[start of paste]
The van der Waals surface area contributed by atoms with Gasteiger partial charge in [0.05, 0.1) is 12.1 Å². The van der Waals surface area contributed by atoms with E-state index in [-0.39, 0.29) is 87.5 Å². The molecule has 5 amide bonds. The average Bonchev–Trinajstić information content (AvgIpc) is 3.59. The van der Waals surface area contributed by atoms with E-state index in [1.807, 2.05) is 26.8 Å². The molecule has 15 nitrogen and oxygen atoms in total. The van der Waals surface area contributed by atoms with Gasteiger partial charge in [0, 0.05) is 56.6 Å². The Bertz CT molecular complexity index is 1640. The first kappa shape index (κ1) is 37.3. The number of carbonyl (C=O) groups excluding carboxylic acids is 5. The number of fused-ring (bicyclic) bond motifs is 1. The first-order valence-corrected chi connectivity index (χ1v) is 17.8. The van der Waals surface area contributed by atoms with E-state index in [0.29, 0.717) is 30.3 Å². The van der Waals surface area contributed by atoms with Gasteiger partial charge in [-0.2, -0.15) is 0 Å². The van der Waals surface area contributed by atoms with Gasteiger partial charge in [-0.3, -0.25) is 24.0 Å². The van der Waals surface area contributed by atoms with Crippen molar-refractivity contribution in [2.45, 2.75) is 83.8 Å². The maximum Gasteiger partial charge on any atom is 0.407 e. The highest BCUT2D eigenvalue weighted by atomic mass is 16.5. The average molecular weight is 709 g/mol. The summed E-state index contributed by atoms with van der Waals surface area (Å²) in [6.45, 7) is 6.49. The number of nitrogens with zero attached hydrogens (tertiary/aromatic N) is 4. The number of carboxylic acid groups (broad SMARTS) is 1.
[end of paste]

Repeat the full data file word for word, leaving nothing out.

The van der Waals surface area contributed by atoms with Gasteiger partial charge in [0.05, 0.1) is 12.1 Å². The van der Waals surface area contributed by atoms with E-state index in [-0.39, 0.29) is 87.5 Å². The molecule has 5 amide bonds. The average Bonchev–Trinajstić information content (AvgIpc) is 3.59. The van der Waals surface area contributed by atoms with E-state index in [1.807, 2.05) is 26.8 Å². The molecule has 15 nitrogen and oxygen atoms in total. The van der Waals surface area contributed by atoms with Gasteiger partial charge in [0, 0.05) is 56.6 Å². The Bertz CT molecular complexity index is 1640. The first kappa shape index (κ1) is 37.3. The number of carbonyl (C=O) groups excluding carboxylic acids is 5. The number of fused-ring (bicyclic) bond motifs is 1. The first-order valence-corrected chi connectivity index (χ1v) is 17.8. The van der Waals surface area contributed by atoms with E-state index in [0.29, 0.717) is 30.3 Å². The van der Waals surface area contributed by atoms with Gasteiger partial charge in [-0.2, -0.15) is 0 Å². The van der Waals surface area contributed by atoms with Gasteiger partial charge in [-0.3, -0.25) is 24.0 Å². The van der Waals surface area contributed by atoms with Crippen molar-refractivity contribution in [2.45, 2.75) is 83.8 Å². The maximum Gasteiger partial charge on any atom is 0.407 e. The highest BCUT2D eigenvalue weighted by atomic mass is 16.5. The average molecular weight is 709 g/mol. The summed E-state index contributed by atoms with van der Waals surface area (Å²) in [6.45, 7) is 6.49. The number of nitrogens with zero attached hydrogens (tertiary/aromatic N) is 4. The number of carboxylic acid groups (broad SMARTS) is 1.